Unsettled pattern continues
Saturday: Strong thunderstorms are once again possible across the plateau. Small hail and gusty winds appear to be the main threat. The Storm Prediction Center has outlined our area in the marginal risk. I’ll keep an eye on this and update later this evening on this situation.
Baldwin’s 7-Day forecast
Today: Look for skies to gradually become partly cloudy. Hopefully we’ll see some sun before sunset.
Saturday: More rain and storms return. Some storms could be strong, or even severe. Winds will be quite breezy, even outside of storms.
Sunday: Clouds and showers should stick around for much of the day.
Monday – Tuesday: Partly cloudy skies. Very pleasant.
Wednesday: Rain and storms return. It’s too early to know if they will pose a severe threat. I’ll keep an eye on it.
Thursday: Rain should move out by daybreak but clouds may be stubborn to leave.
Wx Hazards Across the Nation
Two areas of severe weather can be found today, with the one area across the southern plains and the other across central Florida. The southern plains area is the more substantial threat, with giant hail possible and an isolated tornado.
Yesterday’s National High and Low Temperature
High: 106 degrees at Falcon Lake, Texas
Low: -2 at Mount Washington, New Hampshire
Difference of: 108 degrees
One person was killed in Cumberland County on this day in 1975 when an F-2 tornado destroyed the trailer they were in. There were four injuries reported. The tornado was on the ground in the Mayland community for two miles. The destruction of a brick home nearly caused the NWS to give this tornado an F-3 rating.
This tornado occurred just a little over a year after the Super Outbreak of 1974 produced an F-3 in northern Cumberland County that trekked down Plateau Road, destroying numerous homes and injuring 28 people.
Q: Only about __% of all US tornadoes are EF-3 or stronger, yet they account for nearly all the tornado deaths in the US each year.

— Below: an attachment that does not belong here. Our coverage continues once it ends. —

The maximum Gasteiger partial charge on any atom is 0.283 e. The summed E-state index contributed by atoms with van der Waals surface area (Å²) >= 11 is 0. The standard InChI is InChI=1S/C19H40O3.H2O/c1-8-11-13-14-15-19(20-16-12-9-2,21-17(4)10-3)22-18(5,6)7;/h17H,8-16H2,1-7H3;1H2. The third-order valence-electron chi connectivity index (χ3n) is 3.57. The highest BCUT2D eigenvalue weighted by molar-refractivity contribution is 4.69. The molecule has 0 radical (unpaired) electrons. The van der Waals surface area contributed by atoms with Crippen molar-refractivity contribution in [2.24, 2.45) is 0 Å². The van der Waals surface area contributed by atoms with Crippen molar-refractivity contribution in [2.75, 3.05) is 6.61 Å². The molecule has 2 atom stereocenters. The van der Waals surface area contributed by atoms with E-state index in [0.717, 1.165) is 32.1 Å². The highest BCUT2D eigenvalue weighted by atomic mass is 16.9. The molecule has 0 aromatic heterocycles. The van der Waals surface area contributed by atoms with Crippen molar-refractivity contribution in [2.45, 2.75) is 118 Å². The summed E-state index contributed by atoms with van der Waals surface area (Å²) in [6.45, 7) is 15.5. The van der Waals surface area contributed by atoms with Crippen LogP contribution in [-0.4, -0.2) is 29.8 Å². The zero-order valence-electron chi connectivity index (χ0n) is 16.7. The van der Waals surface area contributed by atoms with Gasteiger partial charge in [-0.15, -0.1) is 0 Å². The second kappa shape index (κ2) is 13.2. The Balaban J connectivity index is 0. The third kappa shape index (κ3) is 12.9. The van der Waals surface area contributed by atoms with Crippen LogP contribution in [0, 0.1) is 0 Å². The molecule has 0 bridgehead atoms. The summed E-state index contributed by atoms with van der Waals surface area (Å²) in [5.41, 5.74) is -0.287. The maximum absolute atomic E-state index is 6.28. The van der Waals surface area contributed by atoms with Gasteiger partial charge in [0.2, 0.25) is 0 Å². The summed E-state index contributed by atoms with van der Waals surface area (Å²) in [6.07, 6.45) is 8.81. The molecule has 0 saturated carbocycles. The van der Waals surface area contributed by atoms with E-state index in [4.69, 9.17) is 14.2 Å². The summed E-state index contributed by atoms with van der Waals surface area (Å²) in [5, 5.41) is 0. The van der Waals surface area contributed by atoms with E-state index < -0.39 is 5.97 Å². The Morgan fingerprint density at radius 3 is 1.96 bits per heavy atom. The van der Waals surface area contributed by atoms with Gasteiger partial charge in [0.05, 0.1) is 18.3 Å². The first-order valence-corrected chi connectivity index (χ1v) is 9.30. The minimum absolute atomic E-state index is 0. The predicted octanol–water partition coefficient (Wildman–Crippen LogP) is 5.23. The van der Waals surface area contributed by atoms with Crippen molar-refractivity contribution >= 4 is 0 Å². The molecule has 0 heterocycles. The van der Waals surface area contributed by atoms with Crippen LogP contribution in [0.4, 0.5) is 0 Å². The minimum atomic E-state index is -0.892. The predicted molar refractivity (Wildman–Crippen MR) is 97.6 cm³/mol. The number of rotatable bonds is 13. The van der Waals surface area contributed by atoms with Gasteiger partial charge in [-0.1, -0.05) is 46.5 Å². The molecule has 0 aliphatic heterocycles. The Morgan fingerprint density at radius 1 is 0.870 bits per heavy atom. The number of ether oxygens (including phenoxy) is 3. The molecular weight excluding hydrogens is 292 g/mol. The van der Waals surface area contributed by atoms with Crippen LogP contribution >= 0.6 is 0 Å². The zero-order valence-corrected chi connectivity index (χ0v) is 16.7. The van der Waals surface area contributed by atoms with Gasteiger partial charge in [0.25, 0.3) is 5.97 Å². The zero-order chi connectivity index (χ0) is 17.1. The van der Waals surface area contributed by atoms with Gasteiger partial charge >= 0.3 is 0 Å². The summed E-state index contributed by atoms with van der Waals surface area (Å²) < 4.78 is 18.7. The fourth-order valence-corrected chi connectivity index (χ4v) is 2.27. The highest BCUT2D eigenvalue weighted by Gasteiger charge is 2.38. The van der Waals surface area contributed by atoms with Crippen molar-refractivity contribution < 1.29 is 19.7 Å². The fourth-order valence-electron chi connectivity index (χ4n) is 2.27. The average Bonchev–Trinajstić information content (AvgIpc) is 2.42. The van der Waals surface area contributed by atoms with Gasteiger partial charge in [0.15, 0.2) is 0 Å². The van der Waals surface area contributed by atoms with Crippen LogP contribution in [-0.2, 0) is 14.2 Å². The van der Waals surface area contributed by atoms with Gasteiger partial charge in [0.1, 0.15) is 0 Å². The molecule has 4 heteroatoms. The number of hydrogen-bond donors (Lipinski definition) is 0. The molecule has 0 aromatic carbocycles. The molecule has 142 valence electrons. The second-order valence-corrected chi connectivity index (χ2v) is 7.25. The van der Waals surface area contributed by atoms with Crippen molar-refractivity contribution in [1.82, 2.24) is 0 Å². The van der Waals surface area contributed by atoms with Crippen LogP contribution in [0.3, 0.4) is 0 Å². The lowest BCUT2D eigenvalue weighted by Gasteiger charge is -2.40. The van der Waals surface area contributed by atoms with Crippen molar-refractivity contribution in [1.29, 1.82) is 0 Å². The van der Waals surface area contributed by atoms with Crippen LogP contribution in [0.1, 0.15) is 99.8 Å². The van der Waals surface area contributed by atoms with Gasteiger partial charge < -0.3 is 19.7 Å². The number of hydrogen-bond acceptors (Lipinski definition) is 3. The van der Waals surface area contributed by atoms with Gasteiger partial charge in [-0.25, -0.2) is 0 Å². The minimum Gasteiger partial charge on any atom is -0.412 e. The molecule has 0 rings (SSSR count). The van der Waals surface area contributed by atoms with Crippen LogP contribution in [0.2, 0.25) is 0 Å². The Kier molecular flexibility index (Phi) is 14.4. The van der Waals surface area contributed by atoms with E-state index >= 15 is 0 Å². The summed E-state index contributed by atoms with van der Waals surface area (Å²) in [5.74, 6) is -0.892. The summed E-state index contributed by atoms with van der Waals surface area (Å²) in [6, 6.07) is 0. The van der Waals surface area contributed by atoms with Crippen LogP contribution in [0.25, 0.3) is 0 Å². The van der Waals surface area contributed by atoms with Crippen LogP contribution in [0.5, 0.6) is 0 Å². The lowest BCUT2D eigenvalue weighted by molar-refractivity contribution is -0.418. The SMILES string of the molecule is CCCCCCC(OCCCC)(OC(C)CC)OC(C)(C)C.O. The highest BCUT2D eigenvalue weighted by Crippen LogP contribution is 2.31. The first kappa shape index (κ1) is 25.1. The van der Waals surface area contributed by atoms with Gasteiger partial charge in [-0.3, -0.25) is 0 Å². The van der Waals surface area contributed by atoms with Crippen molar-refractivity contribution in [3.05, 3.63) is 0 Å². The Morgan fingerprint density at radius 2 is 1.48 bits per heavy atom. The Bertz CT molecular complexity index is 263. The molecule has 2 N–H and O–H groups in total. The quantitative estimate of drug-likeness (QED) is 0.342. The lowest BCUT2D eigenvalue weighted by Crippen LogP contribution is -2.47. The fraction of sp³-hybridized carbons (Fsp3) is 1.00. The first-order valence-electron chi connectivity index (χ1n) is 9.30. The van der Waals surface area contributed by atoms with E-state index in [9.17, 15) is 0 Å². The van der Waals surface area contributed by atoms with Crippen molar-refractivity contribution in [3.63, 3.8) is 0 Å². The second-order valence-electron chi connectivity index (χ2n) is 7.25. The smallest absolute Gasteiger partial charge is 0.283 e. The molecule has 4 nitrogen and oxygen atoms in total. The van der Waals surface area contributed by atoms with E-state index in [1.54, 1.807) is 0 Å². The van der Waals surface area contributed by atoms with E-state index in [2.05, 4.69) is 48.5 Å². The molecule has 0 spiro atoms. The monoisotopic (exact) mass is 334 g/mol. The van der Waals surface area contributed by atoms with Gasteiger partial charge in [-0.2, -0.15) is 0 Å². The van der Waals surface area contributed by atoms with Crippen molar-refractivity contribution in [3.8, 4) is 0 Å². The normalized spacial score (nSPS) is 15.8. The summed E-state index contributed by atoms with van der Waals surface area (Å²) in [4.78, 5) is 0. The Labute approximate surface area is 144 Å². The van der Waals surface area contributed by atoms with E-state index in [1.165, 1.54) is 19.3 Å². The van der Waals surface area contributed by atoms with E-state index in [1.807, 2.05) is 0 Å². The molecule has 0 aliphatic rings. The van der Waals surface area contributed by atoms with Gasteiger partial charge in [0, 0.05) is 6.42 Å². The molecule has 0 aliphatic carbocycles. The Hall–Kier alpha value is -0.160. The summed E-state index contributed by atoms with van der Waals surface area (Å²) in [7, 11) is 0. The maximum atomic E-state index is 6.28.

a. 1 b. 6 c. 9 d. 13
(Answer at the end of the blog!)
The blue speckled you see in the image below are clusters of young stars that emit hot, blue tinged radiation as they burn up their fuel. The orange colors are older stars that have cooled. Some of those were never that hot to begin with. Cooler temperatures emit a more reddish colored radiation.
This image of NGC 2906 was captured by the NASA/ESA Hubble Space Telescope’s Wide Field Camera 3, an instrument installed on Hubble in 2009 during the telescope’s final servicing mission. Hubble observed this galaxy on the hunt for fading light from recent occurrences of stellar explosions known as supernovae.
Long Range Outlook
The period of April 29 through May 3 continues to favor below normal temps and normal to above normal rainfall for our area.
This is a satellite view from yesterday of the island of Cuba. Each day, seabreezes from each coast converge in the middle of the island. With the help of some topography…..BOOM! …a t-storm erupts somewhere along the convergence. Pretty darn cool to watch from space, right?
(Thanks to my friend William Churchill at the NWS Key West for this video)
I’ve had some folks request that I create an app for my weather stuff. I’m looking into this but initial inquiries are looking like an app is super expensive…..like, 100,000 dollars expensive! But, I may be able to get a free plug-in for the blog that will notify your phone, desktop, etc when I update the blog. I’ll keep looking into this. I may be able to get students at Roane State or Tech to design an app. I’ll investigate further.
Answer to Trivia Question
A: (b) Only about six percent of all US tornadoes are strong/violent enough to be rated EF-3 or stronger. Never the less, these tornadoes account for nearly 75% of all the tornado deaths each year in our country.
You all have a great day!